An Unfinished Encyclopedia of Scale Figures Without Architecture is a fascinating collection of over 2000 scale figures drawn by over 200 architects, compiled by MOS Architects into a single hefty tome. For the Biennial, the figures were also applied to a bright green satin curtain that wrapped the space.
‘Are we human?’ is the urgent question posed by the third edition of the Istanbul Design Biennial, which is currently taking place in the city. Curated by academics Beatriz Colomina and Mark Wigley, the Biennial showcases the responses of over 250 participants to a curatorial manifesto written by the duo.
‘Don’t think that the world of design belongs to designers,’ cautioned Wigley at the show’s opening last week. ‘It’s possible that designers are playing the smallest role in design today.' It's a theory that’s reflected in the diverse professions of the Biennal’s contributors, which as well as designers and architects, includes artists, scientists, labs, centres, institutes, theorists, film makers, historians, choreographers, NGOs and archaeologists.
Documenting the spread of the oil extraction industry across the planet through vast and highly detailed maps, the Territorial Agency’s ‘The Museum of Oil’ showcase considers the urgent and complex negotiation needed to wean ourselves from oil.
Their response to Colomina and Wigley’s invitation was a tidal wave of concepts and ideas that are divided into four ‘clouds’ or categories – body, planet, life and time – each one, the curators note, a broad enough topic to fill its own Biennial, yet all interconnecting.
The resulting showcase, organised by the Istanbul Foundation for Culture and Arts with sponsorship from ENKA Foundation, Petkim and Vitra Global, spans five locations across the city with over 70 projects taking the visitor on a safari of ideas, that lurch from pressing global issues such as deforestation and the refugee crisis, to our troubling addiction to mobile devices. ‘The imprint of our species,’ the curators note, ‘is in every dimension of the environment.’
Despite the presence of pessimism and disaster, the showcase is an optimistic experience; a celebration of possibility, highlighting that design could, for once, be serious. ‘When life is difficult, that’s when you should talk about design; not when you’re feeling rich and you’re feeling relaxed and you need a new coffee pot to show to your friends,’ says Wigley. ‘You too could come up with your own response, perhaps you disagree with almost everything you see here and you’ll start to generate a new idea, and if there are new ideas in the mind of the visitor, we would be very honoured.’
The walls, floor and ceiling of this gallery space have been covered by artist Annett Zinsmeister in wallpaper digitally printed with hundreds of tower block windows. By turning the exterior of a building inwards, Zinsmeister brings the viewers attention to the way that we personalise our domestic space, posing questions about communication and social interactions.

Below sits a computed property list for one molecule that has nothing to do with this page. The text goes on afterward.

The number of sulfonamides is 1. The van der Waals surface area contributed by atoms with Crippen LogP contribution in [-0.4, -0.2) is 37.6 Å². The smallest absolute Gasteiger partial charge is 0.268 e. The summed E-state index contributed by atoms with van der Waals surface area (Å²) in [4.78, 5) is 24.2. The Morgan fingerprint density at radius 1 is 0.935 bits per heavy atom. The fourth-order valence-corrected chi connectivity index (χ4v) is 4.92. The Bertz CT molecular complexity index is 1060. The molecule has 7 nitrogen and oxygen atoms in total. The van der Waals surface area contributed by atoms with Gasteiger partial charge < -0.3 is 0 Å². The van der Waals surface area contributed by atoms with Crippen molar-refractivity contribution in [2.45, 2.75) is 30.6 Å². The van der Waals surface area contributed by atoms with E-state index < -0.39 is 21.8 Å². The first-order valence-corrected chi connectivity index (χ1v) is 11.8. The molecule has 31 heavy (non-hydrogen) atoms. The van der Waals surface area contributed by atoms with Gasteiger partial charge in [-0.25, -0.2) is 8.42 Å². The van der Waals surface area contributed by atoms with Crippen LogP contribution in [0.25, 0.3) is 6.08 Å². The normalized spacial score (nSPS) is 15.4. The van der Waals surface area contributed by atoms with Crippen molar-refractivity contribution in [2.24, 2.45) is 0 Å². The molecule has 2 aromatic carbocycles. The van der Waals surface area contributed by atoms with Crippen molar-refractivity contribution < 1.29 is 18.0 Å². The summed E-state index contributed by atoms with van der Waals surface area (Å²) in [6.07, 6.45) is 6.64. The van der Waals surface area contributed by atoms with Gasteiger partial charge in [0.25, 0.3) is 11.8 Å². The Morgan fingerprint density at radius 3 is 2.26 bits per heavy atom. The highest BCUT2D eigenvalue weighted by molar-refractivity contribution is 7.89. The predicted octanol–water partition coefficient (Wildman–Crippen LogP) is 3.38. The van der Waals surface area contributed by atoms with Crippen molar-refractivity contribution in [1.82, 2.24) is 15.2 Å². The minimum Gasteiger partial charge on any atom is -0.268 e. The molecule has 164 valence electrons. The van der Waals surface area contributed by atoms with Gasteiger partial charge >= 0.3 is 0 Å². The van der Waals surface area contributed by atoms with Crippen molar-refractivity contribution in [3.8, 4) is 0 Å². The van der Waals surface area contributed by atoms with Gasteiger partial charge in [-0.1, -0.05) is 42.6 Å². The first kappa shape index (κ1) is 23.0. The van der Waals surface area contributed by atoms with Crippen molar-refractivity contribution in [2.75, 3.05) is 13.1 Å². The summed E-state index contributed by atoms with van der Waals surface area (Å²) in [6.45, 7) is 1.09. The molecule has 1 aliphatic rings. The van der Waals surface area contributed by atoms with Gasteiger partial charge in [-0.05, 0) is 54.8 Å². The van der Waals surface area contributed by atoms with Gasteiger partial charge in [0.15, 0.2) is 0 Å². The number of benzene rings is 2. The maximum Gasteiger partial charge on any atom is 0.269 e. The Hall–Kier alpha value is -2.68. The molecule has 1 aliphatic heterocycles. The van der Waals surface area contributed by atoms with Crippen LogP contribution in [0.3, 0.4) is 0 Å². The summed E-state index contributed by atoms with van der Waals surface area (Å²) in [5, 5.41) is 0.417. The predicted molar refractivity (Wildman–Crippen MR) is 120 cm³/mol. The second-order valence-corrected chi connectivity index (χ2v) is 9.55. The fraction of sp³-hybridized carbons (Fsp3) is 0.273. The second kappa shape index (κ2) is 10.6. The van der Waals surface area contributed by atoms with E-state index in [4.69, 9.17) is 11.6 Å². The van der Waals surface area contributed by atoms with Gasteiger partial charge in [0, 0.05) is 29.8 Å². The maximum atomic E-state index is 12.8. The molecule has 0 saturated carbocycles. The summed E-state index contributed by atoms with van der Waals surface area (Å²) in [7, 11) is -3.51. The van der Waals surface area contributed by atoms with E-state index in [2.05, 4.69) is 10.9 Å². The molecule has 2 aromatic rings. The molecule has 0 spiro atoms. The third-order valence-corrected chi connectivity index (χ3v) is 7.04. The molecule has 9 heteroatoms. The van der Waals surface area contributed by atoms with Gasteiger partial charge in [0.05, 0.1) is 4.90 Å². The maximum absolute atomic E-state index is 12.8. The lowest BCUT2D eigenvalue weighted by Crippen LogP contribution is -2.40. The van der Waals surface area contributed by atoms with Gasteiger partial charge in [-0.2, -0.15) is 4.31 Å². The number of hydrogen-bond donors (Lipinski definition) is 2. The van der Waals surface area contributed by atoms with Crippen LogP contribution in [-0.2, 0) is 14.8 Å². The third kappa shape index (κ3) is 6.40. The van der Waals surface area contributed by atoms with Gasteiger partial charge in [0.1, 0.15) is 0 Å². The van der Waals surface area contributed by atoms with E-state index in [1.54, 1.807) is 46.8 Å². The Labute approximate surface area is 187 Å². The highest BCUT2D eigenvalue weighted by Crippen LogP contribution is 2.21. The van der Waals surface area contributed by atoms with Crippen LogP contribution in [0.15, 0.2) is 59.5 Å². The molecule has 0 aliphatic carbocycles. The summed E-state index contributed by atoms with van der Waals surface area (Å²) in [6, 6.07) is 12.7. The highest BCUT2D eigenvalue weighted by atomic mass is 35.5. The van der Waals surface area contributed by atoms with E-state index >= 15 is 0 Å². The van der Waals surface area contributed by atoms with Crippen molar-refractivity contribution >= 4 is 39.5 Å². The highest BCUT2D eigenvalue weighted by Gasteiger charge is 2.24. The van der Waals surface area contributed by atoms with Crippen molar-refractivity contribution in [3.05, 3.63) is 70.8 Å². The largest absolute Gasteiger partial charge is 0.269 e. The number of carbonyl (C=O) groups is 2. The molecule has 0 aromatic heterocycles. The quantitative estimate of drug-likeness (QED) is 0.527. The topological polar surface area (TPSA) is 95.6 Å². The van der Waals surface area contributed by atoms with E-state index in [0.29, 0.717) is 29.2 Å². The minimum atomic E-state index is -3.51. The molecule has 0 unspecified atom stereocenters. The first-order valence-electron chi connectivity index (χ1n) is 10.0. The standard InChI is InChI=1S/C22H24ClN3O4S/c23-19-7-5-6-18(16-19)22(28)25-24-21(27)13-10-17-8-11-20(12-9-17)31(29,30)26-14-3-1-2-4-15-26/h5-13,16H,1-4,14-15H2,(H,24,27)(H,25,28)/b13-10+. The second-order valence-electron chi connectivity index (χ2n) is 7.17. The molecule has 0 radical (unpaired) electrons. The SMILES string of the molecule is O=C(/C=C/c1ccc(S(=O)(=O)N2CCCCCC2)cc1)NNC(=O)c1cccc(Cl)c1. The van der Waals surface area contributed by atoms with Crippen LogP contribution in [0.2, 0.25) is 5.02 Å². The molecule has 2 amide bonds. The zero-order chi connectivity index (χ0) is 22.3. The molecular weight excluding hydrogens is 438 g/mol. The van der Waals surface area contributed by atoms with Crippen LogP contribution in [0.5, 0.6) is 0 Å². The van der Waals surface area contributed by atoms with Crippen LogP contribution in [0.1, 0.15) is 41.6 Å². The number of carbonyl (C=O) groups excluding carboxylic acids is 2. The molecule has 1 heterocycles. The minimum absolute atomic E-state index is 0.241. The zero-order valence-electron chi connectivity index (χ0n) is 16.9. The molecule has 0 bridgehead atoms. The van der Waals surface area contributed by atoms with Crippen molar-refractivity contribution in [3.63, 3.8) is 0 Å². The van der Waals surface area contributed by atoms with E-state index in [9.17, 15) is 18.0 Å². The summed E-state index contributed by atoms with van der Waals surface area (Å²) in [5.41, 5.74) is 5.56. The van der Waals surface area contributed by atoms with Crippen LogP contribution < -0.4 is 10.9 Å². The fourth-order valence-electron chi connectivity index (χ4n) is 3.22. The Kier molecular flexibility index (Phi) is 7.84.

‘We live inside design like the spider who lives inside the web that it’s constructed from it’s own body,’ explained Mark Wigley at the show’s opening. Nowhere was this better demonstrated than within Joyce Hsiang and Bimal Mendis’ ‘City of 7 billion’ where two vast web-like drawings suspended from the ceiling chart the traces of roads, shipping lanes, flight paths and submarine cable across the globe.
The Voyager Golden Record, a collection of 116 images, sounds and pieces of music selected by NASA in 1977 to explain human civilisation to alien species, is explored as part of ‘Voyager – Humanity in Interstellar Space’ – a project put together by Rutger Huiberts and Evangelos Kotsioris.
Composed of a series videos around a curtained dance floor, Köçek Dance Floor by Mona Mahall and Asi Serbest celebrates the practices, spaces, costumes, objects, and music of the köçek, the young cross-dressing male dancers of Ottoman times. Because of their unclear gender, the köçek became morally offensive figures after Western understanding of sexuality was imported onto pre-colonial Islamic societies during 19th century modernisation.
Nine common building materials: marble, wood, glass, travertine, copper, aluminium, concrete, leather and styroform are represented in both their finished and raw matter in a series of sculptures called Nine Islands by Neyran Turan and Mete Sönmez.
Noting the irony, Kazma comments, ’The same species blindly pushing the limits of the Earth’s sustainability through over production and consumption are also building a contemporary Noah’s Ark to sustain those who may survive what is to come'
Especially prepared for the biennial at the Istanbul Archaeological Museums, three full galleries at the city’s Alt Design Space showcase huge casts of multiple 8500-year-old Neolithic footprints of the first inhabitants of present-day Istanbul. ‘Emotionally, this is the most important piece in the whole Biennale,’ explain the curators.
One of six curatorial interventions developed by the Curatorial Team of students from Columbia and Princeton Universities, ’Homo cellular’ is an examination the cult of self-surveillance that has developed since the emergence of the first mobile phone in 1983.
The 3rd Istanbul Design Biennial runs until 20 November. For more information, visit the website (opens in new tab)
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